Making the Switch

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The ambrosial aroma of cured ham mingled with the provocatively piquant scent of jerked chicken and conspired to undo my resolve. Enveloping my aunt’s kitchen with a hunger-inducing miasma that only I was immune to, dishes from Jamaica and America vied for my attention. I attempted to appease the cultures of both nations, settling with a plate of rice and peas, corn bread, and macaroni and cheese. Much to the surprise of my family, however, that was all that I ate. As usual, my family had no difficulty expressing their disappointment with me. The sideways looks coupled with muffled whispers branding me as a “rasta”(the cultural equivalent of a hippie) soon convicted me to a life of familiar banishment. It was not until this first thanksgiving of my high school career that the weight of my decision to adopt a life of vegetarianism dawned on me.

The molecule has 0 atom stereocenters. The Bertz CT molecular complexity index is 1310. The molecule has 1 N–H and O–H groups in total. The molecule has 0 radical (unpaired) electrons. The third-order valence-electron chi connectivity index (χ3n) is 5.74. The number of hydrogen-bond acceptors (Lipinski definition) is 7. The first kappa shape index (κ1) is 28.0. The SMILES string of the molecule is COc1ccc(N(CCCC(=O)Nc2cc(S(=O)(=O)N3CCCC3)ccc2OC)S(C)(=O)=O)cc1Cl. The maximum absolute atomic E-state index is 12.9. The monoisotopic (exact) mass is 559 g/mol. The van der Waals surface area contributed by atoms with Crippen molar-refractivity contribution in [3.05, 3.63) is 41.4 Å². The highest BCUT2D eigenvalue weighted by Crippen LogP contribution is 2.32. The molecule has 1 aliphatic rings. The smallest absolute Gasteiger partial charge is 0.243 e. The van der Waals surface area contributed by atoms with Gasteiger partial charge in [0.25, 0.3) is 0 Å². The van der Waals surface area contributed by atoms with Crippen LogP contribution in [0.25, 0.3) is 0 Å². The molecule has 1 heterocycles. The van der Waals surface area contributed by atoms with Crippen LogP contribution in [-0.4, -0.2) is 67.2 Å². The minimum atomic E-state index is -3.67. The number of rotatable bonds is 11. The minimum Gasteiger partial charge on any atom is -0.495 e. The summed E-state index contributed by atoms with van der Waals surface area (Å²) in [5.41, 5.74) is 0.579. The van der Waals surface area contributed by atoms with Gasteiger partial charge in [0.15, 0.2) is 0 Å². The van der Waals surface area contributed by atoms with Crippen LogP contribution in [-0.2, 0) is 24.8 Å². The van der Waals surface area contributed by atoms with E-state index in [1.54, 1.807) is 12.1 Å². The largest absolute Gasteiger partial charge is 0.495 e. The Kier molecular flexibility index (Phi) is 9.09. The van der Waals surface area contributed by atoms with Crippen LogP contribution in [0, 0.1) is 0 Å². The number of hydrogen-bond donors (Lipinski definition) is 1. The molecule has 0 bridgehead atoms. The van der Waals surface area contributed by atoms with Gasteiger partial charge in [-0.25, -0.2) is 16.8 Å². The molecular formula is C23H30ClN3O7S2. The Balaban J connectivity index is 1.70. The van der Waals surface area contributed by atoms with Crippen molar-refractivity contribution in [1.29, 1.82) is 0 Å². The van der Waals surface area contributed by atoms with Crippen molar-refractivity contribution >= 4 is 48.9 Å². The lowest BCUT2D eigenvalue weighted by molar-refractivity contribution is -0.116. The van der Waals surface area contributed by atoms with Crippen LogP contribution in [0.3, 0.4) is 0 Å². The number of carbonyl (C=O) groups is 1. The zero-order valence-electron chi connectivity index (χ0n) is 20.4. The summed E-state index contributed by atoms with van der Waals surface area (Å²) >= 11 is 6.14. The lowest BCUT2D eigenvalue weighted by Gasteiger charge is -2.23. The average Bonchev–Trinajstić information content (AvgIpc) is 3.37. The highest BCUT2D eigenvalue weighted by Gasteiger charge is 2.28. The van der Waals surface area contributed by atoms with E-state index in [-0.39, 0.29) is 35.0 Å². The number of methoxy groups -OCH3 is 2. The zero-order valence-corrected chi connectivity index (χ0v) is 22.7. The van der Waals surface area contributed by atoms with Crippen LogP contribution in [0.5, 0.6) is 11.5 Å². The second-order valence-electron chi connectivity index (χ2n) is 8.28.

The culinary styles of a people are the by-product of their history, geography, religion, fears, hopes, and regrets. By renouncing meat, which was such a large part Jamaican food, I was renouncing a large part of my culture. Like many...
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